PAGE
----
Seagate Fast SSD and SanDisk Extreme Portable SSD 1TB USB 3.1 DAS Reviewby Ganesh T S on September 27, 2018 8:00 AM EST
Miscellaneous Aspects and Concluding Remarks
The performance consistency for real-world applications was looked at in the previous section. We recently added a test to determine the effectiveness of the thermal solution for sustained workloads. After deleting the SSD volume, a fio workload was set up to write sequential data to the raw drive with a block size of 128K and iodepth of 32 to cover 90% of the drive capacity. The internal temperature, instantaneous write data rate, and total amount of data written in total till that point of time were recorded.
|Sequential Write to 90% of Disk Capacity - Performance Consistency
The Seagate Fast SSD seems to have a 67C cut-off before thermal throttling kicks in. After that, the writes go down to around 100 MBps (with drops even going as low as 10 - 20 MBps). On the other hand, the SanDisk Extreme Portable SSD is a lot more consistent. The cut-off is 75C, and the drop after thermal throttling is to 50 MBps. However, the device tries to get back to peak write performance as often as possible, in constrat to the behavior of the Seagate Fast SSD.
The above exercise also allows us to determine the SLC cache size and/or the amount of data that can be written in one shot without a drop in the write data rate. The graphs below plot the transfer rate and the total data transfer amount from the start of the fio workload to the approximate timestamp at which the transfer rate shows a significant drop.
|Sustained Writes - Characteristics
The Seagate Fast SSD shows two inflection points. The first one is quite early - after around 12GB of data transfer (as shown in the above graph). This is due to the shift from SLC cache to either directly writing data to the TLC region, or, a slowdown while transferring data from the cache to the TLC region. The SanDisk Extreme Portable SSD, on the other hand, shows a drop only after writing more than 250GB of data continuously. Even at that point, the drop is due to thermal throttling.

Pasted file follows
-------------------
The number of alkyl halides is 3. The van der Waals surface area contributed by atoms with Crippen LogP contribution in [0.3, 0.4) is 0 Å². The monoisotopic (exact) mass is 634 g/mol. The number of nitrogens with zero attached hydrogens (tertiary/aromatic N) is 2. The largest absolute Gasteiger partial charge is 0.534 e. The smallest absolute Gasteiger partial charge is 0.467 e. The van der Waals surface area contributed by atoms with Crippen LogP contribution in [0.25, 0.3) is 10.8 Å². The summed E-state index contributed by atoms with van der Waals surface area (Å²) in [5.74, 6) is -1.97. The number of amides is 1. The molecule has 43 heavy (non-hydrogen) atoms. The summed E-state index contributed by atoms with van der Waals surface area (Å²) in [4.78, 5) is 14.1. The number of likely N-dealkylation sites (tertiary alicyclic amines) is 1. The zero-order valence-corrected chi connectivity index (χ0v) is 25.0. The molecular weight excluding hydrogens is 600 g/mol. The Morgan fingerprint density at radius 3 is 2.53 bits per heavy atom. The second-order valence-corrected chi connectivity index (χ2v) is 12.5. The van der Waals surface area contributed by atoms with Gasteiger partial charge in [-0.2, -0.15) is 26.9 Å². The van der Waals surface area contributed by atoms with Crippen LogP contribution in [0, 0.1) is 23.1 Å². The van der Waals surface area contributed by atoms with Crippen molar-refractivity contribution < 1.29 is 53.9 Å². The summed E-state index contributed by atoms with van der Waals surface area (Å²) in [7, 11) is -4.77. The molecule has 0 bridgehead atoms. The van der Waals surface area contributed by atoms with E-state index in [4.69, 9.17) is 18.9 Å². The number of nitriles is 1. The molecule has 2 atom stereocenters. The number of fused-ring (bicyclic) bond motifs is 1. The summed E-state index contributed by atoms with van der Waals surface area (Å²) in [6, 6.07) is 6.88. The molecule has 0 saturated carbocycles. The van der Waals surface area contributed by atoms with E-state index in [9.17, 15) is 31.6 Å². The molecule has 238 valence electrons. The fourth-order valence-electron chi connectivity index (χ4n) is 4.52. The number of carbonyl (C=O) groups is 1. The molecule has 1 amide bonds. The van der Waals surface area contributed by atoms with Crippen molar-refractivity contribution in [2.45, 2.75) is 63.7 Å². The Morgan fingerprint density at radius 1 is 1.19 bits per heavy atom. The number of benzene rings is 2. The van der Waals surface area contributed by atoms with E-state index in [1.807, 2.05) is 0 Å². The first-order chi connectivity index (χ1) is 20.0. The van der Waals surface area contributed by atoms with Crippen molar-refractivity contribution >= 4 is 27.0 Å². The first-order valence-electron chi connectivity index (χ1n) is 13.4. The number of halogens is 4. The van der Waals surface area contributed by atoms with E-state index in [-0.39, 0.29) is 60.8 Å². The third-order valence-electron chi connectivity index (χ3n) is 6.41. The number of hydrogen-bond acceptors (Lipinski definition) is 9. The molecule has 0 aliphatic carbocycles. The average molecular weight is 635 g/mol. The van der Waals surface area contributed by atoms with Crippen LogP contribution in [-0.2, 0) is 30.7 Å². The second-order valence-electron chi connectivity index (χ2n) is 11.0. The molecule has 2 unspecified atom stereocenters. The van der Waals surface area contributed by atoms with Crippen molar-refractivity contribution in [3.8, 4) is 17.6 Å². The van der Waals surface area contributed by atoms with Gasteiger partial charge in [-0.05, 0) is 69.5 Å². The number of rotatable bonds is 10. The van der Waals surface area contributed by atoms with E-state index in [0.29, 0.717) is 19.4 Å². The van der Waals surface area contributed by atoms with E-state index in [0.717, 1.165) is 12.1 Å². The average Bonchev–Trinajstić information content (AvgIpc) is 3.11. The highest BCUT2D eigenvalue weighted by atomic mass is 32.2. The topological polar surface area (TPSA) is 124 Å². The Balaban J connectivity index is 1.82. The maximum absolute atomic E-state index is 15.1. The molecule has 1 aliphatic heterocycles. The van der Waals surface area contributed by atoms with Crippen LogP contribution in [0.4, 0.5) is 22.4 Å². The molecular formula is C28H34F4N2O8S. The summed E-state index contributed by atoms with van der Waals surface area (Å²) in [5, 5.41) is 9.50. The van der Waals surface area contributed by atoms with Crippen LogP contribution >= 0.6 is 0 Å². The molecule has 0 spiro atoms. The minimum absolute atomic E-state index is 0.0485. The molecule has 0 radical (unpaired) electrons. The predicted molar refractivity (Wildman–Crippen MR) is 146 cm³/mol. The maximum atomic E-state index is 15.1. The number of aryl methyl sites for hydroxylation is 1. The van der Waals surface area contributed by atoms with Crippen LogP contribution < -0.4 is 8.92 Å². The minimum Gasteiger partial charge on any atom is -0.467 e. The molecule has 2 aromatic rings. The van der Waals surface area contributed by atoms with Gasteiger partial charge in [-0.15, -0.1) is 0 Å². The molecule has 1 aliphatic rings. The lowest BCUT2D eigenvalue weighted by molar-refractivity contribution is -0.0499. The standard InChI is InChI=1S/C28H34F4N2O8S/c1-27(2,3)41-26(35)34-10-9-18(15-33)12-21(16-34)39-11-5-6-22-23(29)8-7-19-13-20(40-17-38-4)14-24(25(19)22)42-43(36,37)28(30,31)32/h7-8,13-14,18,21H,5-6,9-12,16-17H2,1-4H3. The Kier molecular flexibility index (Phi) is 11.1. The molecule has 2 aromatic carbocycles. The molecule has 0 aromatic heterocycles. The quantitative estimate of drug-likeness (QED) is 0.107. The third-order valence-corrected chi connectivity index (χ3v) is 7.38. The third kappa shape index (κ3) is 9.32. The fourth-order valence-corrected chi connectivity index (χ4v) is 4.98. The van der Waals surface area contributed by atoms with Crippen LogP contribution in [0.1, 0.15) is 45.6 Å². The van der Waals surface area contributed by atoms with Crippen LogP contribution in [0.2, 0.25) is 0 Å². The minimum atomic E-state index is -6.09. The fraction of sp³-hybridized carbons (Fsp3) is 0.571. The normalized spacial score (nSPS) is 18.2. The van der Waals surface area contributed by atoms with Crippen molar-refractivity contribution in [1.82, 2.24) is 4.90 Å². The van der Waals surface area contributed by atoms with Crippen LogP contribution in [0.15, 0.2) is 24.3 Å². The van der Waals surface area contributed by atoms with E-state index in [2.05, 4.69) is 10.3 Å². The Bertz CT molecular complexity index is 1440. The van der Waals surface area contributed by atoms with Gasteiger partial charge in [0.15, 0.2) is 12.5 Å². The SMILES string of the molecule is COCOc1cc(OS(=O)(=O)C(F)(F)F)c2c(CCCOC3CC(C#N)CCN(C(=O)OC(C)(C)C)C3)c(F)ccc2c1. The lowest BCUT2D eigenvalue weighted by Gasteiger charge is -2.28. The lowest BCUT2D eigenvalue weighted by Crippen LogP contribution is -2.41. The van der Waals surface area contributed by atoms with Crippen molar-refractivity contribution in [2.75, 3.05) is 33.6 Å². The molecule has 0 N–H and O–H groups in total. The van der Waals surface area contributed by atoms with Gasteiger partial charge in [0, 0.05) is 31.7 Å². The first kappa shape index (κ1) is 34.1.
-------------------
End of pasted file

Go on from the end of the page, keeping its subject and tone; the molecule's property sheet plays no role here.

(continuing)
The SSDs being considered today are bus-powered, and it is given that the peak power consumption can't go beyond 4.5W to maintain compatibility with as wide a range of systems as possible. It is still relevant to take a fine-grained look at the power consumption profile. Using the Plugable USBC-TKEY, the bus power consumption for both SSDs was tracked while the CrystalDiskMark workloads were processed. The workloads were set up with an interval time of 30s.
|Drive Power Consumption - CrystalDiskMark Workloads
The Seagate Fast SSD has peaks as high as 5W, while the SanDisk Extreme Portable peaks at 3.4W. The latter is obviously much more power efficient.
The performance of both SSDs is great and as advertised. The Seagate Fast SSD has higher short-term write transfer rates for real-world workloads, but, even a slightly sustained workload involving say, 15 - 20 GB, is likely to be handled in a more consistent manner by the SanDisk Extreme Portable SSD.
Moving on to the pricing aspect, we find Seagate at a disadvantage. The Fast SSD is priced at $280, but the SanDisk model is at $225, and the T5 1TB version is $250. The lack of verical integration might prevent Seagate from competing on price.
The Fast SSD does come with certain value-add features like dead-simple backup and sync software, and the Adobe Creative Cloud subscription. If the Fast SSD and the SanDisk Extreme Portable are within $5 - $10 of each other, the value additions could help tilt the choice in favor of the former. As it stands, the 1TB version of the SanDisk Extreme Portable is very attractively priced at $0.23 / GB. Compared to the Samsung T5, it boasts equivalent performance with a lower price and an IP55 rating. The choice of the SanDisk Extreme Portable is a no-brainer for power users. That said, the Seagate Fast SSD does come out on top in a lot of our typical DAS workloads that involve bursty writes. Some consumers might appreciate that aspect. However, at $280 (compared to SanDisk's $225), it appears to be a tough sell.